Possible role for rotavirus in the development of cows' milk enteropathy in infants


D. J. Hill, Allergy-Clinical Immunology Unit, Royal Children's Hospital, Flemington Road, Parkville, Victoria 3052, Australia.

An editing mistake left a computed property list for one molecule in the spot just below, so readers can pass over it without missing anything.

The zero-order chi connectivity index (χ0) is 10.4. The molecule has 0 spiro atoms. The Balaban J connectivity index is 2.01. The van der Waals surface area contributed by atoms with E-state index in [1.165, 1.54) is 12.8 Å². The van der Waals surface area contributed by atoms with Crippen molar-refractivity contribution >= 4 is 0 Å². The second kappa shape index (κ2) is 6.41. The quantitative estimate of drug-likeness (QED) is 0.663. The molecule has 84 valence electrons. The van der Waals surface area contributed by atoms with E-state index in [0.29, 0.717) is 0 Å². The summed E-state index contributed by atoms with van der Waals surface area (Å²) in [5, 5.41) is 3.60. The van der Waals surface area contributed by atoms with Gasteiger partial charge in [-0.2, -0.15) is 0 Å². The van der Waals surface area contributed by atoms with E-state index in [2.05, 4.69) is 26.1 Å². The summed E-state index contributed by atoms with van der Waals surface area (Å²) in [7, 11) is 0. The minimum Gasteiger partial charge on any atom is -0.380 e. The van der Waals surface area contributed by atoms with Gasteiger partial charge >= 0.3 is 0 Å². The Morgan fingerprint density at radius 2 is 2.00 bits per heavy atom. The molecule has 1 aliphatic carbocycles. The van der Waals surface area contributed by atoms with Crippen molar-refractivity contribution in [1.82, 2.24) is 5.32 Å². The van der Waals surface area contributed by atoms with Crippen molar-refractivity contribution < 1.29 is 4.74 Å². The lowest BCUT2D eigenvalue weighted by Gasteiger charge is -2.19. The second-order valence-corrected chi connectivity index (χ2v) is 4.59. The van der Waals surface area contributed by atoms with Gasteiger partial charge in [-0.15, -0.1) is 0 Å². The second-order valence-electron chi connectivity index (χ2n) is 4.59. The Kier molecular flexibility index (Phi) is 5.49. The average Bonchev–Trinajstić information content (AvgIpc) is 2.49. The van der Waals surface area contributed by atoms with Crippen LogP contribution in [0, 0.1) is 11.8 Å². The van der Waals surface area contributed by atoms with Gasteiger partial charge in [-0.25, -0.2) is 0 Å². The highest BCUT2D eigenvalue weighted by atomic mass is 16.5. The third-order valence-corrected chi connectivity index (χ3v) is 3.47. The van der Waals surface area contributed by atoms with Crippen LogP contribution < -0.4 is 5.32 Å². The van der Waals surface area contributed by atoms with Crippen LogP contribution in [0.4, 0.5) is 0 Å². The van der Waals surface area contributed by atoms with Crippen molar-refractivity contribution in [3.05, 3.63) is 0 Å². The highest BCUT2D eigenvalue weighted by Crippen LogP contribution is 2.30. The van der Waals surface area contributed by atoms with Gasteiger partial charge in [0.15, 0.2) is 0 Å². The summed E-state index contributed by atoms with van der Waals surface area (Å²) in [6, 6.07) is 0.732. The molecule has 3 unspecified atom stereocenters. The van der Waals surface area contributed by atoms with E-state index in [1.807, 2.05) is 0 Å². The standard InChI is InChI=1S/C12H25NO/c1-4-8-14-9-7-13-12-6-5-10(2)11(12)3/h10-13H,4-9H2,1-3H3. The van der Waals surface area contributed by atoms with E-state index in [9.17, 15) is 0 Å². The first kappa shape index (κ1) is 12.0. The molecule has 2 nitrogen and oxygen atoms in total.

In order to test the hypothesis that rotavirus infection leads to IgE hypersensitivity to cows’ milk, evidence of past rotavirus infection, as reflected by the presence of antibodies, was sought in two groups of children with cows’ milk allergy. The groups were defined according to the time to react to milk challenge. In group I there were fifteen children with an adverse reaction within 40 min of milk challenge. The twenty-one children in group II had gastrointestinal reactions between 1 hr and 24 hr after milk challenge. The results showed a higher incidence of antibodies to rotavirus in group II than group I (P < 0.05). Although group I patients had significantly higher levels of total and milk-specific IgE antibodies to cows’ milk than those in group II, both patient groups had lower levels of serum IgG, IgA and IgM than a control population. No association between the presence of rotavirus antibodies and IgE hypersensitivity to cows’ milk was found. However, an association between non-IgE milk enteropathy and previous rotavirus antibodies was demonstrated.